By: Sierra Sanders

Emily Fillion, an Industrial Arts student at Red River College Polytechnic, said life as a student had her constantly moving every day on-campus and around the house. But the pandemic brought her busy lifestyle, and mental well-being, to an abrupt halt.

“All of a sudden it was just like you’re doing your 45 minutes to an hour workout and you’re done,” the 21-year-old said.

Fillion said she noticed the shift in her mental health when she became angry all the time.   

“I don’t want to say depressed, but I was genuinely mad all the time for no particular reason,” she said. “I was taking it out on my family members and I was taking it out on my friends which wasn’t very nice.”

The solution to pulling herself out of this funk? A walk. Every day.

She started by going around the block, progressing further outside of her neighbourhood each time, and eventually heading out for 45 minutes or more.

Emily Fillion enjoys her daily walk to help boost her mental health./SIERRA SANDERS

Fillion admitted the nice weather makes it easier to get out for a stroll, but with the next harsh Winnipeg winter looming, she doesn’t plan on slowing down.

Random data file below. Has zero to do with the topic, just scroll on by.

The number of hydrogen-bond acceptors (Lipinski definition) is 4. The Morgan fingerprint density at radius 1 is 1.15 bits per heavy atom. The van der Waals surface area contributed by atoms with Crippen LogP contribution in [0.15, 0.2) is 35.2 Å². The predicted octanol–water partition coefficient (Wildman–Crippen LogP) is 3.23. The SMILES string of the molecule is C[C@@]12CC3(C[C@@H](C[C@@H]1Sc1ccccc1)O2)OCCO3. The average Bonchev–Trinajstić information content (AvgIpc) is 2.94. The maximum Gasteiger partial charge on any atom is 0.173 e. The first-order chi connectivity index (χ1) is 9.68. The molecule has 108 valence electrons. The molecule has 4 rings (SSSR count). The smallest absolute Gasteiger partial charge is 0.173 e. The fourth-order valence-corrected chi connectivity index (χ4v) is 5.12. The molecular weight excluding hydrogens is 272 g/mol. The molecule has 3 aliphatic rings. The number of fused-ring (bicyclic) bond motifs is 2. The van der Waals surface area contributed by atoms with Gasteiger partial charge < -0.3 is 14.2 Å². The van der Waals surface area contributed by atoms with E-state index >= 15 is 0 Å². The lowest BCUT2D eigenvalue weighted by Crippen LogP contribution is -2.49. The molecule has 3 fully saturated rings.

Her weekly goal remains at six walks a week, but she knows there is no pressure when getting into a walking routine.

“I would say just start small, even just leaving your house […] even a 10- to 15-minute walk,” said Fillion.

 “At least you left the house. At least you got fresh air, that is an accomplishment in itself.”

Psychologist Angela Bartley, said walking can help individuals regulate emotions, allowing cooler minds to prevail.

“What we know about walking or what we know about mental health too, is that it’s quite connected with physical health and if we pay attention to our physical health, it can improve our mental health as well.”

Bartley said walking helps boost your overall mood and RRC Polytech students can use it as a study tool.

“It gives time for what students have been learning and studying to kind of consolidate into our memory,” said Bartley. 

“So actually, doing something like walking is more effective for retaining what you’ve learned and studied.”

RRC Polytech offers mental health programming through its Healthy Minds Healthy College initiative, including counsellors available to students year-round at the Notre Dame and Exchange District campuses.